Additionally, compute-intensive AI and NLP tasks can be accelerated through the use of high-performance data infrastructure that makes use of both specialized computers and networks. These technologies allow for the creation of data pipelines for the accelerated training of NLP models.

Joe Ong, Vice President & General Manager, ASEAN, Hitachi Vantara

Numerous ESG reporting and compliance frameworks, as well as particular corporate reporting methodologies, are evolving. Placing the different frameworks on a graph structure, one commonality emerges: they can be used to assess ESG investments and corporate supply chains:

    • Utilizing an ESG knowledge graph and pre-classified NER, data can be mapped against the structure of a graph to create a unified view of an investment or company’s ESG status using both historical and real-time data
    • After the graph has been filled with verified data, analysis may be conducted to produce dashboards, reports, and ad-hoc analytics. In addition, graphs offer sophisticated analytical capabilities that open up fresh perspectives on data and facilitate deep comprehension of an investment or company’s ESG compliance action
    • Graph algorithms can be used to analyze the structure and find new links and emerging patterns such as negative sentiments and groupings around particular ESG issues
    • By combining reporting frameworks and graph topologies, corporations can create and substantiate complex ESG reporting, disclosures, and underlying unstructured textual data

Gaining these insights, corporations can then present their findings to investors and supply chain partners, providing accountable assurance to potential investors and partners that their ESG claims are founded on facts and trustworthy data. 

Gauging the data before committing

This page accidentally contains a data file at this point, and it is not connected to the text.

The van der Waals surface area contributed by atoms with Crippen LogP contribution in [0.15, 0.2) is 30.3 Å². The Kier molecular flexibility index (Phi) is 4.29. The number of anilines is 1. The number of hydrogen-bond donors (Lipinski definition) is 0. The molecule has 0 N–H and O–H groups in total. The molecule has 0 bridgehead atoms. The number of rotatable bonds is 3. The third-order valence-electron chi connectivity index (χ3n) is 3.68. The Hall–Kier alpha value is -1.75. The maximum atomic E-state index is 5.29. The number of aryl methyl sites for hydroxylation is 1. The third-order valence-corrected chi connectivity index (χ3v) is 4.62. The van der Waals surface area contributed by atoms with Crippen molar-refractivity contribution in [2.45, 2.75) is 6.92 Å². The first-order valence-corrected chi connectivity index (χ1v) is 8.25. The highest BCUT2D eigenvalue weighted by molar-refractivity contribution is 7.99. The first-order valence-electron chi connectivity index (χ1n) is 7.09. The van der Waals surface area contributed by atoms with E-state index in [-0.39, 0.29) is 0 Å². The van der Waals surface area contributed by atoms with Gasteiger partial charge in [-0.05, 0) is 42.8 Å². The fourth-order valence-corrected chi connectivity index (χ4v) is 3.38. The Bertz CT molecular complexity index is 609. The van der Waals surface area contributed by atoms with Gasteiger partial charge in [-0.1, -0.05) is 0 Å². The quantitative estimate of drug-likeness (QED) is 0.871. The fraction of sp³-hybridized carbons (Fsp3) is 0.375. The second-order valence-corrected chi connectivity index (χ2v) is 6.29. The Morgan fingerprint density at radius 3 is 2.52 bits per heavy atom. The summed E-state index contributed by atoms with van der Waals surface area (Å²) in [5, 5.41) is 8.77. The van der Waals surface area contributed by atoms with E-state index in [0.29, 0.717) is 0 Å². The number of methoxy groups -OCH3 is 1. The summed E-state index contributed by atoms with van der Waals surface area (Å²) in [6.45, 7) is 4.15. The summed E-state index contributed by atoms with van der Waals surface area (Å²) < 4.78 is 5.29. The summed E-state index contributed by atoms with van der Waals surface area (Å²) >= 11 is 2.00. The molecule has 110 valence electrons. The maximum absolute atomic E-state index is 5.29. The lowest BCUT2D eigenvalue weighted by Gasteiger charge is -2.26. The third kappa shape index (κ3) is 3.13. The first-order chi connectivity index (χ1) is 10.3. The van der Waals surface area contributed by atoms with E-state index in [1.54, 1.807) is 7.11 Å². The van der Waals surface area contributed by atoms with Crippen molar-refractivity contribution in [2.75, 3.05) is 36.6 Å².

Similarly for potential investors and partners, AI tools can be used to validate ESG data offered by the firm they are interested in. It is possible to train these algorithms to analyze the tone of the narrative by matching the words used with a taxonomy of reference words and concepts. The algorithms can also be trained to identify ESG topics in unstructured data.

For instance, transcripts of a firm’s quarterly earnings call could be examined by NLP to determine the tone of the words used in a senior representative’s pitch. This would quickly identify which sections of the presentation cover ESG topics, and sentiment-analysis of the words can be used to make a high-level evaluation of a firm’s real commitment to achieving sustainability goals.

For potential business partnerships, even with due diligence procedures and spot checks, firms may still encounter difficulties in accurately identifying ESG compliance, due to the complexity, number of suppliers, and length of chains with primary and subcontracted suppliers.

To ascertain whether suppliers have adhered to their ESG contractual responsibilities, it is essential to be able to evaluate supply chain data from internal and external data sources. Again, with the right technologies at hand, corporations can examine textual data, as well as real-time data from satellites or ground-based sensors, to monitor greenhouse gas emissions or pollution from manufacturing processes. The resultant information, when analyzed and processed in graphical form to present clear, transparent and easy-to-verify ESG claims, will be useful for all parties concerned.